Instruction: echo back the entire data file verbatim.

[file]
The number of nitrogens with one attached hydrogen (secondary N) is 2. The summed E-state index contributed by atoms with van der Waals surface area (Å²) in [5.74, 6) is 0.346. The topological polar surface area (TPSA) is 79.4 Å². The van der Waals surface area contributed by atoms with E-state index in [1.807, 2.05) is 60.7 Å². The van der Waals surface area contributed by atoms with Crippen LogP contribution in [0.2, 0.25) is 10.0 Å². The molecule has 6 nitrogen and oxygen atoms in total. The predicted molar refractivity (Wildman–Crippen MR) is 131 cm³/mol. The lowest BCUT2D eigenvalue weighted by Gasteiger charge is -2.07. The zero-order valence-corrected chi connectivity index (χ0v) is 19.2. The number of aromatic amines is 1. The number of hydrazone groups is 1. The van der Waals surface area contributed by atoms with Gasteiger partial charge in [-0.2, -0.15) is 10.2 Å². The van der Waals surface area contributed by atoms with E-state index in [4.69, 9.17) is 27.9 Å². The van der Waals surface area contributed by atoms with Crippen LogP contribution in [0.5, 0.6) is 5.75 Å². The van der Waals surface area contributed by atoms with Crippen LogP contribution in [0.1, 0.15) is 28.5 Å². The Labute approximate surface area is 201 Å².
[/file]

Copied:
The number of nitrogens with one attached hydrogen (secondary N) is 2. The summed E-state index contributed by atoms with van der Waals surface area (Å²) in [5.74, 6) is 0.346. The topological polar surface area (TPSA) is 79.4 Å². The van der Waals surface area contributed by atoms with E-state index in [1.807, 2.05) is 60.7 Å². The van der Waals surface area contributed by atoms with Crippen LogP contribution in [0.2, 0.25) is 10.0 Å². The molecule has 6 nitrogen and oxygen atoms in total. The predicted molar refractivity (Wildman–Crippen MR) is 131 cm³/mol. The lowest BCUT2D eigenvalue weighted by Gasteiger charge is -2.07. The zero-order valence-corrected chi connectivity index (χ0v) is 19.2. The number of aromatic amines is 1. The number of hydrazone groups is 1. The van der Waals surface area contributed by atoms with Gasteiger partial charge in [-0.2, -0.15) is 10.2 Å². The van der Waals surface area contributed by atoms with E-state index in [4.69, 9.17) is 27.9 Å². The van der Waals surface area contributed by atoms with Crippen LogP contribution in [0.5, 0.6) is 5.75 Å². The van der Waals surface area contributed by atoms with Crippen LogP contribution in [0.1, 0.15) is 28.5 Å². The Labute approximate surface area is 201 Å².